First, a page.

NRF Review - digital transformation to deliver ROI
Written by Glynn Davis
Almost 40,000 senior retailers and IT suppliers descended on New York last week for the annual get-together that is Retail’s Big Show, organised by the National Retail Federation (NRF).
Although there were lots of cutting edge solutions on display, there was also plenty of evidence of technologies that clearly have an identifiable return on investment (ROI). This sat alongside the widespread acknowledgement among retailers that none of this technology works unless they have put in place the relevant infrastructure via a digital transformation.
This was certainly the message conveyed by Jeremy King, chief technology officer at Walmart, who presented one of the keynotes and highlighted how an initial re-platforming of the group’s e-commerce business led to the complete digital transformation of the whole organisation.
It now has in place the platform to take advantage of its massive investments in technology - that amounted to $11.7 billion in 2018 alone.
Investing for the future
He revealed that the group is investing in the likes of virtual reality to help train its employees, blockchain for tracking the freshness of grocery products, and computer vision combined with robotics to better manage its inventory.
“We’ll see a transformation in the automation of processes,” said King. “Even the unloading of trucks involves a robot sliding into the truck and sorting items onto pallets, and then there is another robot scanning shelves in-store.”
The move by robots into stores is very much a work in progress, according to Joel Read, chief executive of IamRobotics. “The looming labour shortage makes it inevitable,” he stated. “There is a blurring of the warehouse and retail with robots handling the picking of items from a [online order] pick-list.”
Rise of computer vision
This was certainly prevalent at NRF this year. King commented: “I’m excited about using computer vision to say recognise the colour of lipstick so we can ensure the correct item is on the shelf – this visual technology is improving.”
Alec Gefrides, general manager for transactional business at Intel, recognised this development and the Intel booth this year showcased a variety of solutions involving cameras and visual computing technology, including an AI camera-based vending machine that JD.com has rolled out to 1,000 stores in China. Cameras are used to detect when goods have been removed from the shelves and these are then charged to a customer’s account via the widely used WeChat platform.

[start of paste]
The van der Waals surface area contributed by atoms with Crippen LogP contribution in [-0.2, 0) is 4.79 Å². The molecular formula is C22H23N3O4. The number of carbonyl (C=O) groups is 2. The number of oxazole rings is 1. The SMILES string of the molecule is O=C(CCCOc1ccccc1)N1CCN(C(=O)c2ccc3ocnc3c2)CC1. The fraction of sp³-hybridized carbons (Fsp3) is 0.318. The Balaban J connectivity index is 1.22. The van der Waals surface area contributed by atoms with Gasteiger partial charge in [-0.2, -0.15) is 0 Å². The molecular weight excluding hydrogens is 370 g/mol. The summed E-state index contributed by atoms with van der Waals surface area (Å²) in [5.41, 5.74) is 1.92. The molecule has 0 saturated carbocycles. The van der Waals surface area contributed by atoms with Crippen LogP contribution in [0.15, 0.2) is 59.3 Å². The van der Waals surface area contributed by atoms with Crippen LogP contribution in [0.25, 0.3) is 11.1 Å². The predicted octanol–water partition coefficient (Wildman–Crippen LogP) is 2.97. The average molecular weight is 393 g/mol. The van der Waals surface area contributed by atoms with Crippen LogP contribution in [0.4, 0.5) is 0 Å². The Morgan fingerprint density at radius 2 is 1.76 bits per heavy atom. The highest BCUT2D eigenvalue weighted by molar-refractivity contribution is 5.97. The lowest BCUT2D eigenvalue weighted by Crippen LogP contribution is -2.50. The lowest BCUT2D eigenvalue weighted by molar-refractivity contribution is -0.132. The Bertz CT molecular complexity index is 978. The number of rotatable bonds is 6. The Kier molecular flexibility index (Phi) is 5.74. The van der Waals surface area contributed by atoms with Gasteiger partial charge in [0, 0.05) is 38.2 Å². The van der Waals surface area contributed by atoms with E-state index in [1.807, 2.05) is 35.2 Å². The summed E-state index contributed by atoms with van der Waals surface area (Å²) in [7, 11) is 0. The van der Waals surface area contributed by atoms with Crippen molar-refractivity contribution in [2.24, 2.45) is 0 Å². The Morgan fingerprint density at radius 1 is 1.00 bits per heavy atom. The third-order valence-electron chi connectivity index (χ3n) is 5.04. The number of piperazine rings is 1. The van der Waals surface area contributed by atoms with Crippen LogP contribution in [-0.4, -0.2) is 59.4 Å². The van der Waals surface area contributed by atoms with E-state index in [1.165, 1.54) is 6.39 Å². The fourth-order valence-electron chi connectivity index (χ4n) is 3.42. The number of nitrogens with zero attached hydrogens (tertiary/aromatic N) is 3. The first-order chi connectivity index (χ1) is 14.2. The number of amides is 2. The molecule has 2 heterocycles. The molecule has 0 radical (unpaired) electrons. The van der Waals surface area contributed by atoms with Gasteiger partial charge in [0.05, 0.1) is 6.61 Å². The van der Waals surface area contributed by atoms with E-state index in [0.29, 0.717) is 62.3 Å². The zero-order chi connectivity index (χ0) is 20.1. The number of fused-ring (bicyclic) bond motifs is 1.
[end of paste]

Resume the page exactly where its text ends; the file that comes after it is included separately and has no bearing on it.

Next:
Whole Foods is using a solution from Mood Media that identifies the reactions of customers when viewing food items on the shelf and from this the technology determines the content to display on the digital screens built into the shelving unit.
Cameras were also utilised within a solution from CloudPick that has been developed for use in convenience stores to determine what products have been picked up from the shelves and placed in the customer’s shopping basket.
Probably the most exciting camera-based solution on show with Intel involved drones from technology provider Pensa. It is being tested by brewer AB InBev at the IGA Extra Beck store in Montreal. The drone flies around, according to the store’s floor-plan, and takes video footage to monitor the inventory on the shelves and to build planograms.
Although these solutions can operate discretely, Gefrides highlighted how Intel was launching its Open Retail Initiative at NRF to help retailers transfer data between these types of systems. Utilising such data from multiple sources will be essential for retailers to compete effectively with Amazon, he suggested.
Steve Laughlin, vice president and general manager of global consumer industry at IBM, predicted much greater use of visual search with ‘shopping the look’ becoming more widespread. “I’m surprised more retailers have not taken it up yet,” he added.
Grounded on ROI
In addition, IBM has built a raft of algorithms with many use-cases that bring a ROI from computer vision. These include recognising things on the floor of stores, to intruder alerts and facial recognition solutions.
Achieving an ROI was very much on the mind of Nick Bertram, president of supermarket chain Giant Food Stores, who is in the midst of the largest deployment of customer-facing robots and said the initial focus for ‘Marty’ the robot is to ensure the safety of the stores, by scanning for spillages on the floor.
“You have to be strategic with the ROI,” he explained. “Some practical things will get initial payback before we then move onto other elements, we can gradually build modules on top of this.
“The costs go down as the adoption [of applications] increases,” he said, adding that the use of Marty will also help counter labour shortages.
Ongoing growth of cloud
What these new technologies bring is an increasing amount of data processing and the issue for many retailers is around scalability. Greg Jones, director of industry solutions for retail and consumer goods at Microsoft, recognised the challenge of scaling within retailers’ businesses and how the cloud is playing a major role. A number of retailers at NRF referenced the greater use of the Microsoft Azure cloud solution.
“Sensors and cameras are now used all around and the expectation from retailers and customers is to have faster access to data,” said Jones. “It’s about empowering employees [with this data] and possibly also using robots to help with stock-outs in-store.”
He cited US supermarket chain Kroger: “It has its shelf edge labels, its advertising platform, a camera network, and scan-and-go in its stores that are all hosted in the cloud – it makes it easier to join this all together and to integrate it across the whole business.”